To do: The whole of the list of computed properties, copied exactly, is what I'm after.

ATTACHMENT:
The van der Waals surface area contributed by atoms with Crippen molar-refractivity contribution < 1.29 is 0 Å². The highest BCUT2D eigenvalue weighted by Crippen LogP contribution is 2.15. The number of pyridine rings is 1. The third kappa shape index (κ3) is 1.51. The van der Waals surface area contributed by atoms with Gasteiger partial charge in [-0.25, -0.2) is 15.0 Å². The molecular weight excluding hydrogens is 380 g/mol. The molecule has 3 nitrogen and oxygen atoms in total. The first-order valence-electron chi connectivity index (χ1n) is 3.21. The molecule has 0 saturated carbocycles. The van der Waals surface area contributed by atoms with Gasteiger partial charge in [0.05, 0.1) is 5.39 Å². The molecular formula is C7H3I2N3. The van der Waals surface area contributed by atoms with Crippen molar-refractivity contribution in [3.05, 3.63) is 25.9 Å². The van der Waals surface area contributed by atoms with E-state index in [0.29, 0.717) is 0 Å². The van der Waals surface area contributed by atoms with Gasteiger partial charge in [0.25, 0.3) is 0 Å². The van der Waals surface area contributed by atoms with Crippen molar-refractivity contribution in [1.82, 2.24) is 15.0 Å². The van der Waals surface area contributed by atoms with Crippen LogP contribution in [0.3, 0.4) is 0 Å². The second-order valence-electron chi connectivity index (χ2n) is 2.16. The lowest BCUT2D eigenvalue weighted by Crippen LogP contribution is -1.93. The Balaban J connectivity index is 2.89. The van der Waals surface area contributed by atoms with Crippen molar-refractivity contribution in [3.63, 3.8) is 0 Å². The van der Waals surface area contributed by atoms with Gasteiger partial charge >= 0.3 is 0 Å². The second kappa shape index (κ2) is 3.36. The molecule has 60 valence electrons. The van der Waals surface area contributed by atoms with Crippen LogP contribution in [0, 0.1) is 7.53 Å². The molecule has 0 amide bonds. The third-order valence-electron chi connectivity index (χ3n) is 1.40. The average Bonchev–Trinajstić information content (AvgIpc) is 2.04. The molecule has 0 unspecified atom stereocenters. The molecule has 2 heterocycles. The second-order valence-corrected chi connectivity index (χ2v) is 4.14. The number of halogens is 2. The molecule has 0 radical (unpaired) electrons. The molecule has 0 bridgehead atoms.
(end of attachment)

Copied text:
The van der Waals surface area contributed by atoms with Crippen molar-refractivity contribution < 1.29 is 0 Å². The highest BCUT2D eigenvalue weighted by Crippen LogP contribution is 2.15. The number of pyridine rings is 1. The third kappa shape index (κ3) is 1.51. The van der Waals surface area contributed by atoms with Gasteiger partial charge in [-0.25, -0.2) is 15.0 Å². The molecular weight excluding hydrogens is 380 g/mol. The molecule has 3 nitrogen and oxygen atoms in total. The first-order valence-electron chi connectivity index (χ1n) is 3.21. The molecule has 0 saturated carbocycles. The van der Waals surface area contributed by atoms with Gasteiger partial charge in [0.05, 0.1) is 5.39 Å². The molecular formula is C7H3I2N3. The van der Waals surface area contributed by atoms with Crippen molar-refractivity contribution in [3.05, 3.63) is 25.9 Å². The van der Waals surface area contributed by atoms with E-state index in [0.29, 0.717) is 0 Å². The van der Waals surface area contributed by atoms with Gasteiger partial charge in [0.25, 0.3) is 0 Å². The van der Waals surface area contributed by atoms with Crippen molar-refractivity contribution in [1.82, 2.24) is 15.0 Å². The van der Waals surface area contributed by atoms with Crippen LogP contribution in [0.3, 0.4) is 0 Å². The second-order valence-electron chi connectivity index (χ2n) is 2.16. The lowest BCUT2D eigenvalue weighted by Crippen LogP contribution is -1.93. The Balaban J connectivity index is 2.89. The van der Waals surface area contributed by atoms with Crippen molar-refractivity contribution in [3.63, 3.8) is 0 Å². The van der Waals surface area contributed by atoms with Gasteiger partial charge >= 0.3 is 0 Å². The second kappa shape index (κ2) is 3.36. The molecule has 60 valence electrons. The van der Waals surface area contributed by atoms with Crippen LogP contribution in [0, 0.1) is 7.53 Å². The molecule has 0 amide bonds. The third-order valence-electron chi connectivity index (χ3n) is 1.40. The average Bonchev–Trinajstić information content (AvgIpc) is 2.04. The molecule has 0 unspecified atom stereocenters. The molecule has 2 heterocycles. The second-order valence-corrected chi connectivity index (χ2v) is 4.14. The number of halogens is 2. The molecule has 0 radical (unpaired) electrons. The molecule has 0 bridgehead atoms.